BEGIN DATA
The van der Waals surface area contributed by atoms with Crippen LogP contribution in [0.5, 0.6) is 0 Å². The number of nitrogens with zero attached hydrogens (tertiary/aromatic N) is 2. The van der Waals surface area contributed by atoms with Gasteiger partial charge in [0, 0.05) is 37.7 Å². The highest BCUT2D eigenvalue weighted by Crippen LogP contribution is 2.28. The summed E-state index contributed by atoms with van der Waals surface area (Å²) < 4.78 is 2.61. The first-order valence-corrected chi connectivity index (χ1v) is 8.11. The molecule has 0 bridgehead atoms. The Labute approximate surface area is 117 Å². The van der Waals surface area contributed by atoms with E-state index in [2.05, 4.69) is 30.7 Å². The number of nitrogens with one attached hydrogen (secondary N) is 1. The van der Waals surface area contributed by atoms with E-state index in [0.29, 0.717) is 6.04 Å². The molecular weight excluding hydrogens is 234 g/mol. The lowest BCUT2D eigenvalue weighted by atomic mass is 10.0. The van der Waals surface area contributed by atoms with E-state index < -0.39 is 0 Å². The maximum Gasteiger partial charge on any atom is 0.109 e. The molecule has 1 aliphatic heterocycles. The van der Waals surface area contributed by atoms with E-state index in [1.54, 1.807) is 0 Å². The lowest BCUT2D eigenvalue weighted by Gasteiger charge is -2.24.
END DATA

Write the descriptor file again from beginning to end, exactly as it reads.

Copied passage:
The van der Waals surface area contributed by atoms with Crippen LogP contribution in [0.5, 0.6) is 0 Å². The number of nitrogens with zero attached hydrogens (tertiary/aromatic N) is 2. The van der Waals surface area contributed by atoms with Gasteiger partial charge in [0, 0.05) is 37.7 Å². The highest BCUT2D eigenvalue weighted by Crippen LogP contribution is 2.28. The summed E-state index contributed by atoms with van der Waals surface area (Å²) < 4.78 is 2.61. The first-order valence-corrected chi connectivity index (χ1v) is 8.11. The molecule has 0 bridgehead atoms. The Labute approximate surface area is 117 Å². The van der Waals surface area contributed by atoms with E-state index in [2.05, 4.69) is 30.7 Å². The number of nitrogens with one attached hydrogen (secondary N) is 1. The van der Waals surface area contributed by atoms with E-state index in [0.29, 0.717) is 6.04 Å². The molecular weight excluding hydrogens is 234 g/mol. The lowest BCUT2D eigenvalue weighted by atomic mass is 10.0. The van der Waals surface area contributed by atoms with E-state index < -0.39 is 0 Å². The maximum Gasteiger partial charge on any atom is 0.109 e. The molecule has 1 aliphatic heterocycles. The van der Waals surface area contributed by atoms with E-state index in [1.54, 1.807) is 0 Å². The lowest BCUT2D eigenvalue weighted by Gasteiger charge is -2.24.